Lucian said that he had enjoyed a good relationship with his parents. Like many Jewish men he adored his mother, Lucie (née Brasch), who was German-Jewish; Ernst, his father, was Austrian-Jewish. He was very kind to Lucie after his father died. She was devastated and Lucian would collect her every morning and use her as his sitter to keep her company. With her strong, rather severe features she looked like Lucian, and his portraits of her are among his best.
● March 20 1989: "Lucian asked me to refuse a possible interview with German TV today. The subject was to have been a British intellectual's opinions about the reunification of Germany. Lucian, when asking me to refuse, had commented in a rather acidic tone: 'The best thing about Germany was the Berlin Wall'. He quoted Churchill: 'The Germans: they are at your feet, they are at your throat'. I felt a little uncomfortable hearing this, being a Prussian - in a way - but then, so is Lucian!'"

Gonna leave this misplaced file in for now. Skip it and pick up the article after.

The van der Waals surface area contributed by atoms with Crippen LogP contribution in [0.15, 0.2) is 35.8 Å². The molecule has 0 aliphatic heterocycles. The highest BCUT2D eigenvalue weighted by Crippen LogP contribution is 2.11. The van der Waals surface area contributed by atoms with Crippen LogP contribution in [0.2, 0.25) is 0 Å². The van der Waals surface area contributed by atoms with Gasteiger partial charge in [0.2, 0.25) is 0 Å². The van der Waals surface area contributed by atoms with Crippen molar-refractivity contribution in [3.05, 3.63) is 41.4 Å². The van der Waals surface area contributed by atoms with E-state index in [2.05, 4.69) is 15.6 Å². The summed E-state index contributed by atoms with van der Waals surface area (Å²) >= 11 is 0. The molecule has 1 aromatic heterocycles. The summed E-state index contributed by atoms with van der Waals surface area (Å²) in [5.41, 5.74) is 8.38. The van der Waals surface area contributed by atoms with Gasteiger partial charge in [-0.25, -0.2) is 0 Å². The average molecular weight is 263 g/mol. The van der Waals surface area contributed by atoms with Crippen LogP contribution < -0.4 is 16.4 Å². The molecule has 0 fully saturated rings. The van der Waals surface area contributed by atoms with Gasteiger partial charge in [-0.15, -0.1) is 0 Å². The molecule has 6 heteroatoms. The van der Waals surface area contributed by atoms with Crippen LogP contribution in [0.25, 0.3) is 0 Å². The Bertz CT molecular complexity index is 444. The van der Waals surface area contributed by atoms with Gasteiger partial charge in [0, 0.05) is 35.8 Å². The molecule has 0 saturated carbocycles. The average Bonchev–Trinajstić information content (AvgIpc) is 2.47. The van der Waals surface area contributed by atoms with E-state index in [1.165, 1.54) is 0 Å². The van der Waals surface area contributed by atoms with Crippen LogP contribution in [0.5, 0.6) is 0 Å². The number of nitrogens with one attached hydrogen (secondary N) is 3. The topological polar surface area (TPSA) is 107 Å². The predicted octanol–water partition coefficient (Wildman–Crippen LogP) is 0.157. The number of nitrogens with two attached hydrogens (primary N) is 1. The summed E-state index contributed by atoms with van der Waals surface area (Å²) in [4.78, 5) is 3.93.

Lucian was morose when the Berlin Wall was torn down, as he feared the reunification of Germany. His parents fled Berlin with their three sons in 1933, when Lucian was 11, and arrived in Britain as refugees. One of his early drawings is titled Refugees. More than 50 years would pass before Lucian would agree to show his paintings in Berlin, at an exhibition at the Neue Nationalgalerie. He never forgave the Austrians for their treatment of his grandparents. Sigmund Freud and his wife, Martha, and refused to exhibit in Vienna. Although, bizarrely, he admitted that he had cheered Hitler when he had seen him in one of the spetacular Berlin parades.
● June 6 1992: "I remember watching the Reichstag burn down, when I was a child, shortly after Hitler came to power - it was very exciting." - Lucian